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SPTCL is a rare primary cutaneous T-cell lymphoma presenting as panniculitis composed of mature cytotoxic αβ or γδ T-cells. The subcutaneous nodules are typically painless. Pancytopenia, hepatosplenomegaly, icterus, and transaminitis can be seen in 20%–40% cases and may be associated with hemophagocytosis. Patients have a good prognosis with a 5-year survival of 85%.[1] Autoimmune disease can coexist in 20% and lupus-erythematous-panniculitis (LEP) is a close differential diagnosis. LEP clinically has lesions more common on the face, shoulder, breast, and buttocks. They can ulcerate (28%) and heal with lipoatrophy and scarring leaving behind the concavity of skin leading to cosmetic issues.[2],[3] LEP is seen in 1%–3% of patients with SLE, frequently can be present with no or minimal signs of systemic inflammation, and can rarely be a presenting manifestation.[2],[3],[4] Histopathology lacks malignant cells with atypical features of the nucleus and cytoplasm described above in SPTCL and is characterized by lymphocytic lobular or mixed panniculitis with the frequent presence of germinal centers and plasma cells. Dermo-epidermal changes, lymphocytic vasculitis, and hyaline fat necrosis are other distinctive features.[5] Many times, the features of both these conditions can overlap/evolve making the final diagnosis difficult.[6] Panniculitis associated with the reaction to  Mycobacterium leprae Scientific Name Search a nodosum leprosum) has a similar presentation with panniculitis, fever, polyarthralgia, hand-feet edema, and systemic inflammatory response.[7],[8] In the tropical areas where leprosy is more prevalent, it can be an important differential diagnosis clinically but can be easily differentiated by histopathology. Thus, rheumatologists evaluating the patients with recurrent panniculitis and systemic inflammatory response should consider a wide differential diagnosis including autoimmune, infectious, and malignant diseases.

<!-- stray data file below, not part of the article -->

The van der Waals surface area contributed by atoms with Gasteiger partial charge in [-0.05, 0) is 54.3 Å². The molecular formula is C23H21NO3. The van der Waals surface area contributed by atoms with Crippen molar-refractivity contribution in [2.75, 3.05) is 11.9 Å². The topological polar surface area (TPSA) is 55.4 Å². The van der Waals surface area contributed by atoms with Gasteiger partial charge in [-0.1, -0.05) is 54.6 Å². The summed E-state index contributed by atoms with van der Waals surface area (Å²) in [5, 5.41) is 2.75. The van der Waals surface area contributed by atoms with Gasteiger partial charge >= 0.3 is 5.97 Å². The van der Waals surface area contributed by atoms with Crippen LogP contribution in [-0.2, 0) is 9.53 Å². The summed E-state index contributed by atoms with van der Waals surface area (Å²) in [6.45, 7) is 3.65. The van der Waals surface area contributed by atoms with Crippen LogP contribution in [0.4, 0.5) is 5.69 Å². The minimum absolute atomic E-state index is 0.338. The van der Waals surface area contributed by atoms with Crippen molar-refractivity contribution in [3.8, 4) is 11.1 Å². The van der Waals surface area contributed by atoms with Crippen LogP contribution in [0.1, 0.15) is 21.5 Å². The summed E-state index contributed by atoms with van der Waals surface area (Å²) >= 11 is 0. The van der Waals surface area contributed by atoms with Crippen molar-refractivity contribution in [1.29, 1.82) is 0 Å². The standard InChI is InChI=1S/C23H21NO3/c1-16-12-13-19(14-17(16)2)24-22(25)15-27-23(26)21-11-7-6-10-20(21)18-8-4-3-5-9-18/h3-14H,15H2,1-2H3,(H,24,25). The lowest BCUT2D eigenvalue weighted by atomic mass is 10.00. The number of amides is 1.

Declaration of patient consent